How to solder onto PCB


Heat copper that is printed onto the circuit board. Heat the wire that is going to go through the board, poke it through and drop some solder onto the hole it is poking through and let it dry (takes about 4 secs). Wee heat up the copper and the wire to help the solder stick to it.


1. Touch soldering iron to both copper trace/hole metal and component lead;


2. allow time for all surfaces to heat (1 to 3 seconds);


3. touch the solder to the hot surfaces from opposite side of lead/hole as soldering iron;


4. allow enough time (about a second) for the solder (about 1/4") to flow into through-hole


and all around component lead. Watch as the solder completely fills the space between


the hole and lead (the solder should roughly be flush with the PCB surface when you are


finished);


5. Pull the solder and iron away, allow a few seconds for the solder to cool, and inspect your


work. Make sure the solder has flowed all around the lead and hole.


6. Clean the tip after every 3-4 solder joints.


Turning to the actual techniques of soldering, firstly it's best to secure the work somehow so that it doesn't move during soldering and affect your accuracy. In the case of a printed circuit board, various holding frames are fairly popular especially with densely populated boards: the idea is to insert all the parts on one side ("stuffing the board"), hold them in place with a special foam pad to prevent them falling out, turn the board over and then snip off the wires with cutters before making the joints. The frame saves an awful lot of turning the board over and over, especially with large boards. Other parts could be held firm in a modeler’s small vice, for example.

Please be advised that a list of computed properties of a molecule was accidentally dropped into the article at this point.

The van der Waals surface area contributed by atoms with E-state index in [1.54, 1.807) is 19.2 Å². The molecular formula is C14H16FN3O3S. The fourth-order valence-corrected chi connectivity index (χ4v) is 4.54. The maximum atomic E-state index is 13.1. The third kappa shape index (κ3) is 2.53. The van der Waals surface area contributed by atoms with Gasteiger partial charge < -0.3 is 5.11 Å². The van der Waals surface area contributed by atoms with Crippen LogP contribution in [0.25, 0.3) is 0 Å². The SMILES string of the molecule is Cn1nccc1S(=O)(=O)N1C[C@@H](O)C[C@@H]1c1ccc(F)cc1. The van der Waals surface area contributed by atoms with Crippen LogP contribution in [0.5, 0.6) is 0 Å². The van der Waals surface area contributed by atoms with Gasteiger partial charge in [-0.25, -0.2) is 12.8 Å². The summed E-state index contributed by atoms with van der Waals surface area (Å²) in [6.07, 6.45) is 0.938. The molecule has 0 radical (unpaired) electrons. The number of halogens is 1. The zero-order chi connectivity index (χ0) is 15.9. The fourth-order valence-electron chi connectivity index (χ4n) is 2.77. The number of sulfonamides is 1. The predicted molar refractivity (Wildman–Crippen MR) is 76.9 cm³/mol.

Here's a summary of how to make the perfect solder joint.


All parts must be clean and free from dirt and grease.


Try to secure the work firmly.


.


Clean the tip of the hot soldering iron on a damp sponge.


Many people then add a tiny amount of fresh solder to the cleansed tip.


Heat all parts of the joint with the iron for under a second or so.


Continue heating, then apply sufficient solder only, to form an adequate joint.


Remove and return the iron safely to its stand.


It only takes two or three seconds at most, to solder the average p.c.b. joint.


Do not move parts until the solder has cooled.


Components